Heavy rains impact local waterways

Published: May. 18, 2016 at 5:09 AM CDT
Email This Link
Share on Pinterest
Share on LinkedIn

Days of rain and cloudy skies leaves many people anxiously awaiting the suns return to get back on the water and enjoy outdoor activities. But local waterways might not be as clean as they were before nearly a half a foot of rain fell in the Ozarks since Sunday.

"When it rains the water picks up everything that's on the ground. A lot of times we see liter and debris being picked up but there's a lot of other pollutants being picked up as well," said Stacey Armstrong, projects manager for the Watershed Committee of the Ozarks.

Rain can carry lawn fertilizers, motor oil from roadways and even animal waste into the streams which can be dangerous if ingested while swimming.

"Bacteria levels often increase during a rain event so it's a good idea to wait until the storm stops and water levels go back to normal before recreating in the water," Armstrong said.

This weeks heavy rainfall could not only impact those planning to get in the water, but possibly those standing along side it to fish as well.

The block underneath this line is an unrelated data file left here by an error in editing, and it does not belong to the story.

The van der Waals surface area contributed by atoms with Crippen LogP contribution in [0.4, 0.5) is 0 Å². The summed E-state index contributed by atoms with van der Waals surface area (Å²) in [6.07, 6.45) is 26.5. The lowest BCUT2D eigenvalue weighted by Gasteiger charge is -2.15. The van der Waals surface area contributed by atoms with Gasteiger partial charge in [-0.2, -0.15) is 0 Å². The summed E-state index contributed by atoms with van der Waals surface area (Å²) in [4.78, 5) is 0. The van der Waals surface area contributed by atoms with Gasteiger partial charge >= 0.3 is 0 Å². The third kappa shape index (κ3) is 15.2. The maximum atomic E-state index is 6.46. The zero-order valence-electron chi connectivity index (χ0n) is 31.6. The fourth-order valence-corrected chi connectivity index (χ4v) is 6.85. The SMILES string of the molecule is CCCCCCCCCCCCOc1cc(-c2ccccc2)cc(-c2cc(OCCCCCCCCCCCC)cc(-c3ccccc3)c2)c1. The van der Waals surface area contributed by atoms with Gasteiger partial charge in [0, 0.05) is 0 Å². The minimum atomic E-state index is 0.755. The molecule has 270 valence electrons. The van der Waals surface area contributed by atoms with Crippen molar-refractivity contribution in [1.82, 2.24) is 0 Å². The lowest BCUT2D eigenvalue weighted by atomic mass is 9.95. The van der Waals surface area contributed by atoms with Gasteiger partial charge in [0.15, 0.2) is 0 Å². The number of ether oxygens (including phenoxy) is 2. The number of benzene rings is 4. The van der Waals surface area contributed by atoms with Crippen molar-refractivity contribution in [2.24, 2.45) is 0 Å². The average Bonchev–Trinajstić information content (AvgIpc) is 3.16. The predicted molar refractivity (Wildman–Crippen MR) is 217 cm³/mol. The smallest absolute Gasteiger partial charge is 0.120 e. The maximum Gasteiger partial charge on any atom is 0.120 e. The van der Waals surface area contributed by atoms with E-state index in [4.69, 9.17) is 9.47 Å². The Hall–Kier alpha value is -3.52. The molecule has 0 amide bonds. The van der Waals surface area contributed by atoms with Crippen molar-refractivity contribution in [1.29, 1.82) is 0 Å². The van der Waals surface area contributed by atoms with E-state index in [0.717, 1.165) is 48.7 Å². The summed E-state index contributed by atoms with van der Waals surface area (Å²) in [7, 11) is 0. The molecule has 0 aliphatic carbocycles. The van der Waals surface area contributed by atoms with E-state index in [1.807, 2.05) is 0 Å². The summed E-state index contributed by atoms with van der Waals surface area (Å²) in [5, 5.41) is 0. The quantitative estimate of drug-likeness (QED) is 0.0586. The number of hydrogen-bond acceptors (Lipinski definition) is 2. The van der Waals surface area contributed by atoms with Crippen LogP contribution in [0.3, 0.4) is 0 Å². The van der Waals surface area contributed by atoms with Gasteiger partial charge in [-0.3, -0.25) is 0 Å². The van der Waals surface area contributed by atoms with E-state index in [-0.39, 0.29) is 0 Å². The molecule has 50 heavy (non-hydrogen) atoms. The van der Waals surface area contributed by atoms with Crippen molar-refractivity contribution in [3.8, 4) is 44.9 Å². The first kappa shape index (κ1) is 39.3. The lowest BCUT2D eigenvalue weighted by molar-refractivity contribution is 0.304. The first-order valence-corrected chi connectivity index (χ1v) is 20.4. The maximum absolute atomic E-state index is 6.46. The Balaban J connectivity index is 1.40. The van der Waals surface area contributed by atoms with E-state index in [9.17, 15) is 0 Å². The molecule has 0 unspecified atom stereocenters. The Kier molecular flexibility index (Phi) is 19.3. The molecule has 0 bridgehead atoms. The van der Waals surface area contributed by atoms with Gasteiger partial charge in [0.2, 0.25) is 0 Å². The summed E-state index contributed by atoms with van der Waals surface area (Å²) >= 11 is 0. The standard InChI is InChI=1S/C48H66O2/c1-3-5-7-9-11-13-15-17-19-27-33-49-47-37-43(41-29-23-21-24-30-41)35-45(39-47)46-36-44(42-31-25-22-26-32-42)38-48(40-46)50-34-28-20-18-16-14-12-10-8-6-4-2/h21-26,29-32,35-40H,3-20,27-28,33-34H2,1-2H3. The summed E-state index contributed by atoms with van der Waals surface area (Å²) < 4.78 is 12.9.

"It can go either way as far as fish populations are concerned , the waters could inundate vegetation in our lakes and streams and allow young fish to survive better. On the flip side of the coin, the nests that the fish have laid in the streams could be scoured out by flooding," said Andy Austin, Southwest Region Fisheries supervisor for the Missouri Department of Conservation.

Experts say there are a lot of variables out there that impact fish populations after heavy rains.

"The impact on the populations is all about timing. If it happens when the fish have just laid their eggs , the stream will get up and scour out those eggs and the fish won't be reproduced," said Austin.

"If it happens after the eggs are hatched and those fish are seeking shelter from predators the flooding can get up into the vegetation and other cover around the rivers and provide cover for the fish to survive," he said.

If you're planning to go fishing once the rain clears, conservationists say using a more brightly colored lure can help, especially if the water is murky or unclear.

If you have plans for swimming or boating, water quality specialists say you should wait a few days after the rain stops to give harmful bacteria a chance to clear out. When you do get back into the water, make sure to avoid swallowing it and wash your hands thoroughly when going from swimming to eating to avoid ingesting bacteria.

The health department this month begins its annual stream testing by sampling bacteria in area waterways and then publishing the results online, giving residents more detailed information on contaminants that may hide in the water.